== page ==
Lee Thomas' skin is changing him.The article was from the Chicago Tribune but the actual photo that I have of him exposing his neck that was affected by this disease is from the Rocky Mountain News.
His once brown, even complexion is now mottled with pale patches. "I'm a black man turning white on television, and people can see it," says Thomas, an anchor and entertainment reporter for the local Fox Broadcasting Co. affiliate. "If you've watched me over the years, you've seen my hands completely change from brown to white."
Thomas has vitiligo, a disorder in which pigment-making cells are destroyed. White patches appear on different parts of the body, tissues in the mouth and nose, and the retina.
"There is no cause. There is no cure, and it's very random," Thomas says. "I could turn all the way white or mostly white."
Relatively few people had heard the term "vitiligo" until Michael Jackson revealed in the early 1990s that the disorder was behind his skin turning brown to white.
It's not fatal, but experts say vitiligo robs people of self-confidence, evokes ridicule and unpleasant stares, and pushes some into unforced seclusion.
The 40-year-old Thomas says that's not where the disorder needs to be. He openly talks about vitiligo and how it has affected his life and career, and he has written a book about his journey titled, "Turning White: A Memoir of Change."
Along the way, Thomas says, he's met others with the disorder and has become a celebrity spokesman for the Columbus, Ohio-based National Vitiligo Foundation.
Vitiligo attacks the soul and psyche, foundation Executive Director Robert Haas says.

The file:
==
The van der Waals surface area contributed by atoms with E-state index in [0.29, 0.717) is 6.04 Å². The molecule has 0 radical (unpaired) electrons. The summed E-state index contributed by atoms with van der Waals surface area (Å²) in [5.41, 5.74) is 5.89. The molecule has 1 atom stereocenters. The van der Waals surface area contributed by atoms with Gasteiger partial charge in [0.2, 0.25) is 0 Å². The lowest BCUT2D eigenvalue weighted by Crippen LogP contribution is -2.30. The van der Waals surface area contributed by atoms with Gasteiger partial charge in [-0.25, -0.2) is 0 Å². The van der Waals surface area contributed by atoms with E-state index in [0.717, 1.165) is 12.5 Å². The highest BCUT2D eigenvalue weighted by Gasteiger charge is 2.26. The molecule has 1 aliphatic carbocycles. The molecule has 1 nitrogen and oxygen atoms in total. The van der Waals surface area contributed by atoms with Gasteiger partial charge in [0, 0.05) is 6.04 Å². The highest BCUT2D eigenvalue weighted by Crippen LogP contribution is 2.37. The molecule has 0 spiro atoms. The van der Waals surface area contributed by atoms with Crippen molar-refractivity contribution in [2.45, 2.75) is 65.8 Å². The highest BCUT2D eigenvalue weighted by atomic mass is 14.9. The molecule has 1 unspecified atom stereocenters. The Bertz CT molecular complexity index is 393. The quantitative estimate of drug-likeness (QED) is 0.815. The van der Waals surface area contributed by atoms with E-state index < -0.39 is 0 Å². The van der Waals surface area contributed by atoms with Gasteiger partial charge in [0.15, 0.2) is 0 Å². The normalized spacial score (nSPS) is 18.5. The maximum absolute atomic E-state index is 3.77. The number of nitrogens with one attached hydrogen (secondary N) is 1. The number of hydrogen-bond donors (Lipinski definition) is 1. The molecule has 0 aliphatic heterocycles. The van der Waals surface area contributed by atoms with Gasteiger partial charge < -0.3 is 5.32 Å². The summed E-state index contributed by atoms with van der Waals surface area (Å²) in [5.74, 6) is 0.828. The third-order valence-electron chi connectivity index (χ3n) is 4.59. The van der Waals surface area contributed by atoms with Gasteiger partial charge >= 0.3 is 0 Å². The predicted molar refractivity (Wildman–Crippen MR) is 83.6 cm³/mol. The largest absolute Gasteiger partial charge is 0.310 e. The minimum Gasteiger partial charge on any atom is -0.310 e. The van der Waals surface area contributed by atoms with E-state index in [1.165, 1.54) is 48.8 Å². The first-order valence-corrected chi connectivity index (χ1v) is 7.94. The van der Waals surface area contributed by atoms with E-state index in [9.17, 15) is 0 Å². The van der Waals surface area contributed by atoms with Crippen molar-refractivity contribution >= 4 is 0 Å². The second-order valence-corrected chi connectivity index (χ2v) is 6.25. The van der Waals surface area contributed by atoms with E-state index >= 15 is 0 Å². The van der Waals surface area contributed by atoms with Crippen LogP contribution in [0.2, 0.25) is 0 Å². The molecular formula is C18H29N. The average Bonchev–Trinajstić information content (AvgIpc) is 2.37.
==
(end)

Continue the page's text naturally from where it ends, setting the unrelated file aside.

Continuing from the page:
"When was the last time you saw someone with vitiligo handling your food? It is the public's image that it is some leprosy-type of disease," he says.
That was Thomas' fear.
He uses a combination of creams and makeup to cover the growing patches of skin. Only family members and those closest to him knew the secret he had kept since age 25.
Thomas first noticed a change after getting a haircut while working in Louisville. He looked in a mirror and thought the barber had nicked him. A closer look revealed a pale spot, about the size of a quarter.
"I got two more on the other side of my scalp, on my hand and one in the corner of my mouth," he recalls. "That's when I went to the doctor and got diagnosed."
But over time, the vitiligo was becoming more obvious.
"I thought my career was over," says the Emmy Award winner, who routinely travels to Hollywood for one-on-one interviews with celebrities including Will Smith, Tom Cruise and Halle Berry.
Thomas finally agreed to tell his story on television in November 2005.
After the first segment on Thomas' vitiligo aired, he took a leave of absence and missed the initial response from viewers.
"I received 40 to 50 e-mails a day the entire time he was gone," said Dana Hahn, WJBK's vice president of news. "So many people found support and encouragement in his story. I've never seen the kind of response to any story in my 12 years at Fox 2."
At the time, Thomas was already writing his book.
"As all those things happened, the tone of the book changed," he says. "I was writing for all those people who were afraid to come outside."
When he's out socially now, Thomas forgoes the makeup he wears on camera.
3 hours ago